"Export Control: Big Issue for a Shrinking World"
Dr. George C. Nield, Washington, D.C.
April 29, 2009

AIAA Event on Entrepreneurial Space and Export Control


Good afternoon. Thank you for inviting me to participate in today’s discussion.

Let me begin with a word from the noted psychologist, Dr. Gordon Allport.

For 37 years he was a distinguished member of the Harvard faculty, doing pioneering work in understanding personalities. But one day, after years of serious, devoted effort, he basically threw up his hands and was moved to say this:

“So many tangles in life are so ultimately hopeless that we have no appropriate sword other than laughter.”

Now, I’m not sure why that reminds me of ITAR, but somehow it does. Maybe it’s because it’s a tangled issue. But it’s clearly no laughing matter. And it’s certainly not hopeless.

It’s just very hard.

I’ll give you an example.

Let’s say that in your work, it’s your responsibility to protect the public; to protect the national security and foreign policy interests of the United States; and, at the same time, to encourage, facilitate and promote your industry.

When you think about it, that’s what we do all the time at the Office of Commercial Space Transportation, because it basically reflects our mission statement with regards to commercial launch and re-entry activities.

It is also representative of the struggles we face with ITAR.

Encapsulated in that mission statement is the whole “ITAR dilemma,” in which you have three vital and valid concepts — public safety; national security; and industry promotion — colliding at times in a competitive and turbulent environment, where the world is smaller than it has ever been, and the stakes have never been higher.

And, of course, we’ve all known this for some time.

Nine years ago, back in the summer of 2000, COMSTAC, our Commercial Space Transportation Advisory Committee, produced a position paper that underscored how important trade and world commerce are to our industry.

Let me share with you a very brief excerpt.

“Export controls,” the paper said, “impact virtually all manufacturing and service elements of the commercial space industry” including, it continued, “related aspects such as insurance and the creation and expansion of markets for space-related products and services.”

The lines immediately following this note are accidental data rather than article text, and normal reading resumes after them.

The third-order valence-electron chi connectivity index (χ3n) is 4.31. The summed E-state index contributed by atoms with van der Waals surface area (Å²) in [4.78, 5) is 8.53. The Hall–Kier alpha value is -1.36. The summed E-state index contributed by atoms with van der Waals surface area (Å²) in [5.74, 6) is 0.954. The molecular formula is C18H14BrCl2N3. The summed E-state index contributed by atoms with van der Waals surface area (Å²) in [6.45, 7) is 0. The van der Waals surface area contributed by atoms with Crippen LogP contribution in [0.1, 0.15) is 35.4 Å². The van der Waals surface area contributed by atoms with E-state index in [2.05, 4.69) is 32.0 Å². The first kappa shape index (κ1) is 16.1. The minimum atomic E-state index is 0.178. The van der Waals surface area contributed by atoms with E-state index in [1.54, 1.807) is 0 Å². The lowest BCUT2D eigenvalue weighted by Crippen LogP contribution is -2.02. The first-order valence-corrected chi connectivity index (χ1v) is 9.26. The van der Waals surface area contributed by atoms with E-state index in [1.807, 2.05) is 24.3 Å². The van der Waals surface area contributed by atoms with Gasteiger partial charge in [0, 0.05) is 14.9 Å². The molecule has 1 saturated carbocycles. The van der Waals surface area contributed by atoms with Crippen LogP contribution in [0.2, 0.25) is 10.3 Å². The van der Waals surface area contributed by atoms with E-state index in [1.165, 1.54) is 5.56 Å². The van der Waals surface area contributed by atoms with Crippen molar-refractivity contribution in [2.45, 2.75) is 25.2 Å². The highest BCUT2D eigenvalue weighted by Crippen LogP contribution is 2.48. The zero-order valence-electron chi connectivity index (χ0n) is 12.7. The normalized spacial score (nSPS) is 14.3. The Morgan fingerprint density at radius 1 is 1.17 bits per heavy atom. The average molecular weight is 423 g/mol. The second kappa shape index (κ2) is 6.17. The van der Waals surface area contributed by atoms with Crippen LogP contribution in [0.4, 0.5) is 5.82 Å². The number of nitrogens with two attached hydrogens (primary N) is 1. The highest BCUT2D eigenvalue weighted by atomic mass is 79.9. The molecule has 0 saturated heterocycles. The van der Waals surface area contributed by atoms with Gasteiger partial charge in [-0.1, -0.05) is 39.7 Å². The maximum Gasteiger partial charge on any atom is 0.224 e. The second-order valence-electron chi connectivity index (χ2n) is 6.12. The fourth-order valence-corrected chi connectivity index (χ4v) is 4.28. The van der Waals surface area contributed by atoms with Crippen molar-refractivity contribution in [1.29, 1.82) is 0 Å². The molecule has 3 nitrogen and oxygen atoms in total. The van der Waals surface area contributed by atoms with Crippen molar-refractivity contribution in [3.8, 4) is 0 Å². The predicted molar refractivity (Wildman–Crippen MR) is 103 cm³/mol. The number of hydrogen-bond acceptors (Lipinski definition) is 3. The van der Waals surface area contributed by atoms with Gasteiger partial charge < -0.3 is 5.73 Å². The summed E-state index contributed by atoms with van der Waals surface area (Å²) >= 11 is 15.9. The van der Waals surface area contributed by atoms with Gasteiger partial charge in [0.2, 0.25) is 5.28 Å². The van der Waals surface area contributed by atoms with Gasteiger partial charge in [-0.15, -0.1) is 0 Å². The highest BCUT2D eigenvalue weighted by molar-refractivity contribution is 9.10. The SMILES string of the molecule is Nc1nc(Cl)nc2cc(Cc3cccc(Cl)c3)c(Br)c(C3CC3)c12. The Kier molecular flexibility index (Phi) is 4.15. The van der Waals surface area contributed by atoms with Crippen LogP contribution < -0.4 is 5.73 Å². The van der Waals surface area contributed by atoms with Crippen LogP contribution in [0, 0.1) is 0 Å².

The paper went on to say that export controls “represent one of the most important issues faced by the commercial space industry today.”

So, there you have it. Nine years ago, COMSTAC said export control was important.

And the fact that it’s important hasn’t changed. But I would point out that the fact that it hasn’t changed much since that time is also important.

The list of reasons for its importance is very long, but here’s some evidence of why it’s important to commercial space transportation.

A year ago this month, my office released a report called “The Economic Impact of Commercial Space Transportation on the U.S. Economy.” Here are the three key results for calendar year 2006:

  • $139 billion in economic activity;
  • $35 billion in earnings;
  • 729,000 jobs.

I think that pretty well explains why export controls get so much attention. To emphasize the point, the California Space Authority just last week released a report showing that our industry is a key contributor to the state’s economy.

Combine these two studies with the Space Foundation’s recently released “Guide to Global Space Activity” and you have indisputable evidence that space is a vital economic activity, and that its reach is truly global.